I’ve been in this house for so many years. Too many. I’m so lonely. I was distraught when my husband went away and when my son died, I just couldn’t take it anymore. I searched for a way to end it and all I did was make this pain eternal. Now it’s just me and the walls of this two-bedroomed house, forever.
When the new residents moved in I was overjoyed. They were a beautiful newly married couple, and so in love. He was fresh out of the army, dark eyed, strong and handsome. She was beautiful, raven haired and fat with the seed of their adoration for each other. It was their first home and I was more than happy to share. I’d been so lonely and the prospect of the laughter of a child in the house again brought a tear to my eye.
As the months wore on they did the usual things people in love do. They decorated, though not to my taste. They had meals together in candlelight, staring longingly into each other’s eyes whilst they ate and then, late one night, a scream erupted from the master bedroom. It was time. He ran around the house with the wildness of eye that only soon to be new fathers possess. He grabbed the overnight bag and helped his beloved into the car. I watched from the window as they drove off into the darkness. I was happy for them but the scene stirred up memories of my own son, and I couldn’t help but weep.
After three days, they returned. She was visibly dishevelled from her ordeal, but happy. He held the new-born gingerly but his smile belied the pride he felt in his chest. As they crossed the threshold the infant began to scream. And such screams they were! All day and all night it wailed. I watched as dark bags began to form under the lover’s eyes as they dragged themselves from feeding to changing and back to feeding again.
It didn’t take long before I noticed a sadness in him, growing like a weed and wrapping itself around his heart. He would become irritable with her, shouting at her for no reason and retiring to the bedroom to lie in bed for hours. Yet still he barely slept, as soon as his eyes would droop then the wailing would begin again, tearing him from sleep’s soft embrace. On the few occasions he did sleep I would lean over him and whisper in his ear, gently stroking his hair to comfort him. I would hear her sobbing as she rocked the boy to sleep, despairing at what the man she loved had become. I would cry too. Sometimes I would cry so loud that I was sure they heard me. They would enter the room I was in and look around, but of course, they could never see me.
Still the child would bawl. It never stopped. With every sound it made I could see the vine inside him grow. It wasn’t just his heart now, his whole body was consumed, his joints stiffened and all energy left him. I pitied his poor wife. She now not only had to care for their son, but also her bed bound husband. I could see the pressure becoming almost too much to bear. I had to start whispering to her too as she tossed and turned in her troubled sleep.
The weeks slowly turned into months and still he showed no sign of improvement. He would walk and talk, but all light in him was gone. I still whispered to him each night, but nothing helped. One night I was sitting by their bedside when the boy started up again. She groggily got to her feet and went to the nursery to comfort the child. Not long after she left I saw his eyes flick open, a look of calm on his face. I watched helplessly as he strode towards the wardrobe and pulled a tie from within. He fashioned a makeshift noose and tied it to the coat hook on the wardrobe. I stood frozen as he pulled a chair to the door, forced his head through the tight loop and stepped off. I walked over and watched as his face turned from bright red, to dark purple, to a deep blue. His feet jerked spasmodically as the last vestiges of life left him. I gently ran my spectral hand down his face as he died, but his eyes looked straight through me.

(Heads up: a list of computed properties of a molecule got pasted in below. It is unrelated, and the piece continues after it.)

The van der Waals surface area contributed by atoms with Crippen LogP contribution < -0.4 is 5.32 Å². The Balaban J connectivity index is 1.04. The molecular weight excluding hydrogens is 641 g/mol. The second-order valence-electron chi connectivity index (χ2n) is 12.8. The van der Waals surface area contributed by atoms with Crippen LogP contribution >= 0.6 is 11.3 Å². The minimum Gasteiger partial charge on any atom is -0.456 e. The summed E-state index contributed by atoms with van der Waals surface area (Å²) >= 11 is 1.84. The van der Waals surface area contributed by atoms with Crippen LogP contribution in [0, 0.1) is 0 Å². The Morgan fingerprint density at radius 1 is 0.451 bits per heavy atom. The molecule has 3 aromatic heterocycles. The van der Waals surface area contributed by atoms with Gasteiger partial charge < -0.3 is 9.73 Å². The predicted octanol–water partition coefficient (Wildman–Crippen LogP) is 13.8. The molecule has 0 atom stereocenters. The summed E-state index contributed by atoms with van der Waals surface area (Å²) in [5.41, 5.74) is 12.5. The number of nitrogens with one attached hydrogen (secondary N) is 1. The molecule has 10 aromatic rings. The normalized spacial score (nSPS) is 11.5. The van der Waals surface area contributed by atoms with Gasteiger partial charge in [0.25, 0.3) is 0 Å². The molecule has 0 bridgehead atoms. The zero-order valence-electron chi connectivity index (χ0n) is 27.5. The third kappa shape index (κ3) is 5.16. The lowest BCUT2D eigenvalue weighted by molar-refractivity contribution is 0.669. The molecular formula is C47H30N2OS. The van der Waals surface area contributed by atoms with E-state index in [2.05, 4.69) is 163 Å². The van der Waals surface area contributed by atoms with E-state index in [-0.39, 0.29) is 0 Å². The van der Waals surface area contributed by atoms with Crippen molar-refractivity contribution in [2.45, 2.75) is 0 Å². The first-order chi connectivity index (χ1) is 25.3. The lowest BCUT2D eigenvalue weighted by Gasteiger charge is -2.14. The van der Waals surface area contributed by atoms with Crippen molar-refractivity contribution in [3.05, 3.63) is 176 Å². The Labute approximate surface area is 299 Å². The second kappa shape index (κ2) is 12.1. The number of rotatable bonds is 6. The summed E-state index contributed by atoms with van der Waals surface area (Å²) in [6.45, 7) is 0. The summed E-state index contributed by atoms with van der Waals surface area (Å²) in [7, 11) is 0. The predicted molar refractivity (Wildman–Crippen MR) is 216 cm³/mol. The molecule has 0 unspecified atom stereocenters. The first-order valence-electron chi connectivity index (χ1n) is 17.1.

It was as if she knew. She pushed the door open and stood frozen as she beheld the corpse of her beloved as I once had. I saw tears spring into her eyes as she gasped in shock. She hunched over as racking sobs surged through her body, exactly as I did when I found my husband hanging there. The child began to cry again. I watched as her face became stony and she picked up a pillow off the bed and followed her as she walked into the nursery. She leant over the crib and, as she brought the pillow down over her offspring’s face, I could see the tears falling like a melting icicle. I couldn’t help but smile as it’s muffled cries quietened before becoming silent, just like when I did the same to my beautiful boy. She swiftly walked back in to the master bedroom and reached under the bed. From its depths, she produced a small box. I began to laugh as I saw her take out her husband’s service pistol, load it and place the barrel in her mouth. The shock of the bullet passing through her brain made her body go rigid before slumping backwards onto the bed. My laughs turned to wails as I saw her soul rise up and look at me with a perplexed expression before fading into nothingness.
I’ve been in this house for so many years. Too many. And no matter how much I try, I’m still lonely.